Inheritance Basics

Inheritance is one of the three foundational principles of object-oriented programming because it allows the creation of hierarchical classifications. Using inheritance, you can create a general class that defines traits common to a set of related items. This class can then be inherited by other, more specific classes, each adding those things that are unique to it.
 
C# supports inheritance by allowing one class to incorporate another class into its declaration. This is done by specifying a base class when a derived class is declared. Let’s begin with an example. The following class called TwoDShape stores the width and height of a twodimensional object, such as a square, rectangle, triangle, and so on.

Example

using System;

namespace ConsoleApplication1
{
    class TwoDShape
    {
        public double Width;
        public double Height;
        public void ShowDim()
        {
            Console.WriteLine("Width and height are " +
            Width + " and " + Height);
        }
    }
}

TwoDShape can be used as a base class (that is, as a starting point) for classes that describe specific types of two-dimensional objects. For example, the following program uses TwoDShape to derive a class called Triangle. Pay close attention to the way that Triangle is declared.

Example

using System;

namespace ConsoleApplication1
{
    class TwoDShape
    {
        public double Width;
        public double Height;
        public void ShowDim()
        {
            Console.WriteLine("Width and height are " +
            Width + " and " + Height);
        }
    }
    // Triangle is derived from TwoDShape.
    class Triangle : TwoDShape
    {
        public string Style; // style of triangle
        // Return area of triangle.
        public double Area()
        {
            return Width * Height / 2;
        }
        // Display a triangle's style.
        public void ShowStyle()
        {
            Console.WriteLine("Triangle is " + Style);
        }
    }
    class Shapes
    {
        static void Main()
        {
            Triangle t1 = new Triangle();
            Triangle t2 = new Triangle();
            t1.Width = 4.0;
            t1.Height = 4.0;
            t1.Style = "isosceles";
            t2.Width = 8.0;
            t2.Height = 12.0;
            t2.Style = "right";
            Console.WriteLine("Info for t1: ");
            t1.ShowStyle();
            t1.ShowDim();
            Console.WriteLine("Area is " + t1.Area());
            Console.WriteLine();
            Console.WriteLine("Info for t2: ");
            t2.ShowStyle();
            t2.ShowDim();
            Console.WriteLine("Area is " + t2.Area());
            Console.ReadLine();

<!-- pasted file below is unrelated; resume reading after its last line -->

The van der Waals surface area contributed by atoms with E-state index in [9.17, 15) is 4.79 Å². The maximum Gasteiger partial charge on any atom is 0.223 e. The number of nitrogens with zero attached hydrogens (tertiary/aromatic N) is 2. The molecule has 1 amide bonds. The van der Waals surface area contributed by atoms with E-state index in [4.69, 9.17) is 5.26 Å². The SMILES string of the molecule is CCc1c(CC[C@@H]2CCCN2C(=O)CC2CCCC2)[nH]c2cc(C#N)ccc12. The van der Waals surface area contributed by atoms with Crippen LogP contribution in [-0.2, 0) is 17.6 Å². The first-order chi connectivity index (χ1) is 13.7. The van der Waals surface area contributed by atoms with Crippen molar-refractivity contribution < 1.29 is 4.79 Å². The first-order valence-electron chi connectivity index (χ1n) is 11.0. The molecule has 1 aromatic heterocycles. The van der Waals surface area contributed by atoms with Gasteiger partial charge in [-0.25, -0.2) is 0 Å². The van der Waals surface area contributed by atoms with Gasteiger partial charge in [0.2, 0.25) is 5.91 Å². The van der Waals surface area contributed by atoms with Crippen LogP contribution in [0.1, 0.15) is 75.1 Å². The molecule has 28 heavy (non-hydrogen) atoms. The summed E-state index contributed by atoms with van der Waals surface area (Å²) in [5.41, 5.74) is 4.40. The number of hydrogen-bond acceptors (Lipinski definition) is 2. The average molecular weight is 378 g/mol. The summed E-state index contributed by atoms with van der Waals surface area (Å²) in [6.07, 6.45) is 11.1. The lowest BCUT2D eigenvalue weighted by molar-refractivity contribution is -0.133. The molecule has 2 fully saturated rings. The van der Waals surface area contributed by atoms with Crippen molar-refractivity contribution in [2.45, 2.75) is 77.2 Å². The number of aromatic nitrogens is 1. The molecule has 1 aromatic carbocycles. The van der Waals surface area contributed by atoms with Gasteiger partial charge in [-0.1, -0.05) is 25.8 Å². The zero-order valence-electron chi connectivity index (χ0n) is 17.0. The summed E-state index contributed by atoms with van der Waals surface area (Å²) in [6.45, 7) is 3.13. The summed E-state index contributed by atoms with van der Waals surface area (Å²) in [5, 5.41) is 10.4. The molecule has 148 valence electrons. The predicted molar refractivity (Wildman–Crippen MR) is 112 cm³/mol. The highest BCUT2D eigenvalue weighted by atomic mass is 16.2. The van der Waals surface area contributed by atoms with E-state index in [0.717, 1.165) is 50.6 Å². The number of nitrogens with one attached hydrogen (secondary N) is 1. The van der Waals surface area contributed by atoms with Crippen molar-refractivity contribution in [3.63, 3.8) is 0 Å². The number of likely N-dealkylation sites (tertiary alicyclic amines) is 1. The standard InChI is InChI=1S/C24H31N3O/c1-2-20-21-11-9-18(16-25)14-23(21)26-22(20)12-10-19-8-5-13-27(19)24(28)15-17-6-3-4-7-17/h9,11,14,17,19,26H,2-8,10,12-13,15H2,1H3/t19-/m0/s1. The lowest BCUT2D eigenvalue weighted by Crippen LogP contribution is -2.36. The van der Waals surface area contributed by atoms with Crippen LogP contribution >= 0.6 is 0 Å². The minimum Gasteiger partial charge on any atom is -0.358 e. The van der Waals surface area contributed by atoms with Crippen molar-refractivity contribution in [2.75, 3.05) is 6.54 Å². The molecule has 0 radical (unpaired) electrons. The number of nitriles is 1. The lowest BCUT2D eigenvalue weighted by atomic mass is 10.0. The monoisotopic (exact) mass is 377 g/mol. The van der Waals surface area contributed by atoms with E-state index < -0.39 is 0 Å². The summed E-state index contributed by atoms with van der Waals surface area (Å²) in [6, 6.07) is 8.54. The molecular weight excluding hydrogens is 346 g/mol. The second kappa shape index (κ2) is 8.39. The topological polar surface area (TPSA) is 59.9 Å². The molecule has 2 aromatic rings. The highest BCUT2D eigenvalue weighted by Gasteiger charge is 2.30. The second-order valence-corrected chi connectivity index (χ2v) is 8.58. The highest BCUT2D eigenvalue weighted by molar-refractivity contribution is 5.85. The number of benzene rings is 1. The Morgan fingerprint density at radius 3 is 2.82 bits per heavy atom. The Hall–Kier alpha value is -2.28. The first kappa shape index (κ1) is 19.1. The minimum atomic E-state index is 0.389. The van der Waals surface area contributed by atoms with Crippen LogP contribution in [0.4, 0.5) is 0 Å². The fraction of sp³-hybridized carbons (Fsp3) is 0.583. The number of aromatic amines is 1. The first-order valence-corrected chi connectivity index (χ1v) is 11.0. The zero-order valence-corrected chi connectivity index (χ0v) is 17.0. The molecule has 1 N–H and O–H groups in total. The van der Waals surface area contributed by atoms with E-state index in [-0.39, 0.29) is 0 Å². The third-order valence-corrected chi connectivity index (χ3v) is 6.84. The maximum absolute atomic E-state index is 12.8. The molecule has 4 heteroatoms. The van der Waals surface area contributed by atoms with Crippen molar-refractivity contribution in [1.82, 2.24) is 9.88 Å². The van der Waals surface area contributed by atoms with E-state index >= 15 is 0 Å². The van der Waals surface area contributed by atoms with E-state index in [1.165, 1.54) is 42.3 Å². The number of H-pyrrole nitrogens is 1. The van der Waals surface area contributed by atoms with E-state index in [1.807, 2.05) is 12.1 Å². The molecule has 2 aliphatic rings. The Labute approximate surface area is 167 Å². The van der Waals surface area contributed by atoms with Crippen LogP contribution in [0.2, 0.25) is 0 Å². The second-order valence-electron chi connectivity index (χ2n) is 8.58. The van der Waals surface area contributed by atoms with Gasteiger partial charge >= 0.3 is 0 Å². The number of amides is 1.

}
    }
}

The Triangle class creates a specific type of TwoDShape, in this case, a triangle. The Triangle class includes all of TwoDShape and adds the field Style, the method Area( ), and the method ShowStyle( ). A description of the type of triangle is stored in Style; Area( ) computes and returns the area of the triangle; and ShowStyle( ) displays the triangle style.
 
Notice the syntax that Triangle uses to inherit TwoDShape:

class Triangle : TwoDShape {

The general form of a class declaration that inherits a base class is shown here:
class derived-class-name : base-class-name {
// body of class
}

 
You can specify only one base class for any derived class that you create. C# does not support the inheritance of multiple base classes into a single derived class. (This differs from C++, in which you can inherit multiple base classes. Be aware of this when converting C++ code to C#.) You can, however, create a hierarchy of inheritance in which a derived class becomes a base class of another derived class. (Of course, no class can be a base class of itself, either directly or indirectly.) In all cases, a derived class inherits all of the members of its base class. This includes instance variables, methods, properties, and indexers.
 
A major advantage of inheritance is that once you have created a base class that defines the attributes common to a set of objects, it can be used to create any number of more specific derived classes. Each derived class can precisely tailor its own classification. For example, here is another class derived from TwoDShape that encapsulates rectangles:

Example

// A derived class of TwoDShape for rectangles.
class Rectangle : TwoDShape
{
    // Return true if the rectangle is square.
    public bool IsSquare()
    {
        if (Width == Height) return true;
        return false;
    }
    // Return area of the rectangle.
    public double Area()
    {
        return Width * Height;
    }
}

The Rectangle class includes TwoDShape and adds the methods IsSquare( ), which determines if the rectangle is square, and Area( ), which computes the area of a rectangle.